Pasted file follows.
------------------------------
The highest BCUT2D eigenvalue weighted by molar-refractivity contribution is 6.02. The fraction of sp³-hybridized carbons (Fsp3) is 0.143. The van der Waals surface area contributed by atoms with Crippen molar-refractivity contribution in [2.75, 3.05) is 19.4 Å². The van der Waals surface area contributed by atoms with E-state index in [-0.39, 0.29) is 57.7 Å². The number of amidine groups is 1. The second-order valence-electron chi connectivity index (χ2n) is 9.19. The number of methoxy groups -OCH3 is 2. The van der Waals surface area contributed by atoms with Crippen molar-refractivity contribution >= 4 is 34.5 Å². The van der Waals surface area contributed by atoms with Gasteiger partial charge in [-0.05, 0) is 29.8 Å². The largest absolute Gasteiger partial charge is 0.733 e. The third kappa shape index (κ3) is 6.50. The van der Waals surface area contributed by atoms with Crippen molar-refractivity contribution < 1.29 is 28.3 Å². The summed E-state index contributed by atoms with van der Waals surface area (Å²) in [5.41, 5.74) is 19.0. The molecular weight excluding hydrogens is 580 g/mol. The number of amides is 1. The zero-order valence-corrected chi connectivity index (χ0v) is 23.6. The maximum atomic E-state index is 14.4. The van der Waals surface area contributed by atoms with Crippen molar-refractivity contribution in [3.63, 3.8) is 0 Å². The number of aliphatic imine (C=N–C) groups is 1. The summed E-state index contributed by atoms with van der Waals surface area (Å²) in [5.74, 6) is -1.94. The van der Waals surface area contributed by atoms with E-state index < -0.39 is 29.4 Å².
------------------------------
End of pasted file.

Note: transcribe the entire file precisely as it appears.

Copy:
The highest BCUT2D eigenvalue weighted by molar-refractivity contribution is 6.02. The fraction of sp³-hybridized carbons (Fsp3) is 0.143. The van der Waals surface area contributed by atoms with Crippen molar-refractivity contribution in [2.75, 3.05) is 19.4 Å². The van der Waals surface area contributed by atoms with E-state index in [-0.39, 0.29) is 57.7 Å². The number of amidine groups is 1. The second-order valence-electron chi connectivity index (χ2n) is 9.19. The number of methoxy groups -OCH3 is 2. The van der Waals surface area contributed by atoms with Crippen molar-refractivity contribution >= 4 is 34.5 Å². The van der Waals surface area contributed by atoms with Gasteiger partial charge in [-0.05, 0) is 29.8 Å². The largest absolute Gasteiger partial charge is 0.733 e. The third kappa shape index (κ3) is 6.50. The van der Waals surface area contributed by atoms with Crippen molar-refractivity contribution < 1.29 is 28.3 Å². The summed E-state index contributed by atoms with van der Waals surface area (Å²) in [5.41, 5.74) is 19.0. The molecular weight excluding hydrogens is 580 g/mol. The number of amides is 1. The zero-order valence-corrected chi connectivity index (χ0v) is 23.6. The maximum atomic E-state index is 14.4. The van der Waals surface area contributed by atoms with Crippen molar-refractivity contribution in [3.63, 3.8) is 0 Å². The number of aliphatic imine (C=N–C) groups is 1. The summed E-state index contributed by atoms with van der Waals surface area (Å²) in [5.74, 6) is -1.94. The van der Waals surface area contributed by atoms with E-state index < -0.39 is 29.4 Å².